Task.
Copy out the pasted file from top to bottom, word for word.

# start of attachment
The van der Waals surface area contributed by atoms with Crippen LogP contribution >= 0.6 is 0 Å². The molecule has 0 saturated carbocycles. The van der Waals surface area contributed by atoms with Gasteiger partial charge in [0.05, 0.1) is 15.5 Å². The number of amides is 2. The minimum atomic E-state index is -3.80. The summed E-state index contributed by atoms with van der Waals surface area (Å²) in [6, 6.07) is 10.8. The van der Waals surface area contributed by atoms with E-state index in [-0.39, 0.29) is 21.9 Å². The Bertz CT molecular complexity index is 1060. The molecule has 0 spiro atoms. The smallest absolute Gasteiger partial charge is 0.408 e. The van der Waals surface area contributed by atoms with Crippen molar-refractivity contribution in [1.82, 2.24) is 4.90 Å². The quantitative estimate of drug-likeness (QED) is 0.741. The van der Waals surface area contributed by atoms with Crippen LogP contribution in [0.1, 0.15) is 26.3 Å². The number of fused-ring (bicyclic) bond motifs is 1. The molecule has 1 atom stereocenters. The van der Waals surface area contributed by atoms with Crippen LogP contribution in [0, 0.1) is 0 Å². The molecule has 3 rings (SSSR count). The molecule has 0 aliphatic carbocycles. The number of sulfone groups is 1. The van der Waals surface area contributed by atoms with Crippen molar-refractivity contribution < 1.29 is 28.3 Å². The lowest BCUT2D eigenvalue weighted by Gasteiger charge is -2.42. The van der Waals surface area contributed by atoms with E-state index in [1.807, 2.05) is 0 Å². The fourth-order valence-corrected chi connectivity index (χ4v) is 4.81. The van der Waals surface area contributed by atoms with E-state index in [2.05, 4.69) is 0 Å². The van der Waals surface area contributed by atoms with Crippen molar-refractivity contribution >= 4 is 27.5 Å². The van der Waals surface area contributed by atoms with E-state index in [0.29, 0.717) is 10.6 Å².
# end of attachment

The van der Waals surface area contributed by atoms with Crippen LogP contribution >= 0.6 is 0 Å². The molecule has 0 saturated carbocycles. The van der Waals surface area contributed by atoms with Gasteiger partial charge in [0.05, 0.1) is 15.5 Å². The number of amides is 2. The minimum atomic E-state index is -3.80. The summed E-state index contributed by atoms with van der Waals surface area (Å²) in [6, 6.07) is 10.8. The van der Waals surface area contributed by atoms with E-state index in [-0.39, 0.29) is 21.9 Å². The Bertz CT molecular complexity index is 1060. The molecule has 0 spiro atoms. The smallest absolute Gasteiger partial charge is 0.408 e. The van der Waals surface area contributed by atoms with Crippen molar-refractivity contribution in [1.82, 2.24) is 4.90 Å². The quantitative estimate of drug-likeness (QED) is 0.741. The van der Waals surface area contributed by atoms with Crippen LogP contribution in [0.1, 0.15) is 26.3 Å². The number of fused-ring (bicyclic) bond motifs is 1. The molecule has 1 atom stereocenters. The van der Waals surface area contributed by atoms with Crippen LogP contribution in [0, 0.1) is 0 Å². The molecule has 3 rings (SSSR count). The molecule has 0 aliphatic carbocycles. The number of sulfone groups is 1. The van der Waals surface area contributed by atoms with Crippen molar-refractivity contribution < 1.29 is 28.3 Å². The lowest BCUT2D eigenvalue weighted by Gasteiger charge is -2.42. The van der Waals surface area contributed by atoms with E-state index in [1.807, 2.05) is 0 Å². The fourth-order valence-corrected chi connectivity index (χ4v) is 4.81. The van der Waals surface area contributed by atoms with E-state index in [2.05, 4.69) is 0 Å². The van der Waals surface area contributed by atoms with Crippen molar-refractivity contribution >= 4 is 27.5 Å². The van der Waals surface area contributed by atoms with E-state index in [0.29, 0.717) is 10.6 Å².